What Does a Balanced Scorecard Measure?
Specifically, what does a balanced scorecard measure? It typically includes:
Financial Performance: These are the normal financial performance goals, such as gross profit margin, operating profit, net profit, return on investment, and cash flow.
Customer Value Performance: These goals include marketing goals such as market share and customer satisfaction goals. In some cases these may also include political and social goals such as meeting green energy goals or ensuring suppliers met certain working condition standards.
Production Process Performance: These are goals related to creating and delivering a product or service to customers. They include productivity, quality, lead-times, and on-time delivery.
Employee Performance: Goals in this area include hiring the right people, training, safety, motivation and morale, and the employee turnover rate.
Other areas that might be measured on a balanced scorecard include: innovation performance, environmental performance, and brand performance. All of the goals must be quantifiable and measurable.
Steps to Creating a Balanced Scorecard
The first step is to translate the organization's vision into a strategy. A common vision is to be “the best in our class and deliver excellent returns to our shareholders.” But what does this mean? What do your customers value as “best?” How is shareholder value generated on a long-term basis? For people to act on a vision, there must be measurable objectives, agreed upon by senior management, and these objectives must drive the organization toward success in achieving its vision.
Next the vision, corporate strategy, and associated objectives must be clearly communicated, so that departmental objectives are linked to the overall corporate strategy. Clear communication of the vision and corporate strategy will give managers the information they need to establish appropriate objectives within their departments. Each level of the organization should understands the overall goals, and the parts they play in achieving those goals.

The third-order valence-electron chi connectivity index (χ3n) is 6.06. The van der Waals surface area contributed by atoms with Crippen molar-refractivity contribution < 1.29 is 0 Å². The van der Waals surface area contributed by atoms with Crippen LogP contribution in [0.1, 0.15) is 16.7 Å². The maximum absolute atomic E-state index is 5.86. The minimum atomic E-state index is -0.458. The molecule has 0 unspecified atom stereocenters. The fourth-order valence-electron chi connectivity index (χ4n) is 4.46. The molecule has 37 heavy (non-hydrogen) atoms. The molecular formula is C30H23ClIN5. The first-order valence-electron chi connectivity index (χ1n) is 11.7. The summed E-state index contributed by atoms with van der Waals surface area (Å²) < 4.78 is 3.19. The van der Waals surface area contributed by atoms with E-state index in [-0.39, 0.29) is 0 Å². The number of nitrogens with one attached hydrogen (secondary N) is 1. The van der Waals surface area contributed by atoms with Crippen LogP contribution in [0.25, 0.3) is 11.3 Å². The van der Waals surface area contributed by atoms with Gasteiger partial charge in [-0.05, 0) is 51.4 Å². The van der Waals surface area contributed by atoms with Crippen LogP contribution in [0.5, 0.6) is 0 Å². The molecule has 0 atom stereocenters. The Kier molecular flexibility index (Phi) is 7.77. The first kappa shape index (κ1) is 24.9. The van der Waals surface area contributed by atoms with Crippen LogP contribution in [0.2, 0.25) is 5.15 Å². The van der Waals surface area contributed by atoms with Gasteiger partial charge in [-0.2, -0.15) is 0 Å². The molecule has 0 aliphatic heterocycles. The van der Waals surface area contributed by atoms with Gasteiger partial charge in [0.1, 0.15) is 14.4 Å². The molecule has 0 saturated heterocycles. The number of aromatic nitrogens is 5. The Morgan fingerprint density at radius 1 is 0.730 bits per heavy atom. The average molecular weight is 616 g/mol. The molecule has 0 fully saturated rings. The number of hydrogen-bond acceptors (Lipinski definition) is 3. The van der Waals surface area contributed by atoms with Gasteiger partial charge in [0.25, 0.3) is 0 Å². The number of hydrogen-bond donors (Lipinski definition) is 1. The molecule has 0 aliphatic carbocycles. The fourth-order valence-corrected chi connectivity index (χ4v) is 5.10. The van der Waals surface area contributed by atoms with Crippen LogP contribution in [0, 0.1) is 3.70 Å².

The third step is the planning stage. Now that everyone knows where they are going, they need to determine how to get there. Since the goals have already been linked to the overall strategic objectives, department managers can focus on plans for meeting their departmental goals. They can be confident that those plans will align with the overall goals of the organization's strategic objectives.
The last step is feedback and learning. In other words, the last step brings everything back to the first step by providing corrections or confirmations. The objective here is to identify problems and deviations from the plan as early as possible so that corrective measures can be taken.
The Balanced Scorecard and Safety
With automation introducing new hazards into the workplace, and OSHA's growing focus on inspections and citations, safety should be a part of your balanced scorecard. The Facility Safety and Identification Workbook from Graphic Products is a handy tool that helps evaluate facilities to identify areas where improvement is needed. Get your free copy today!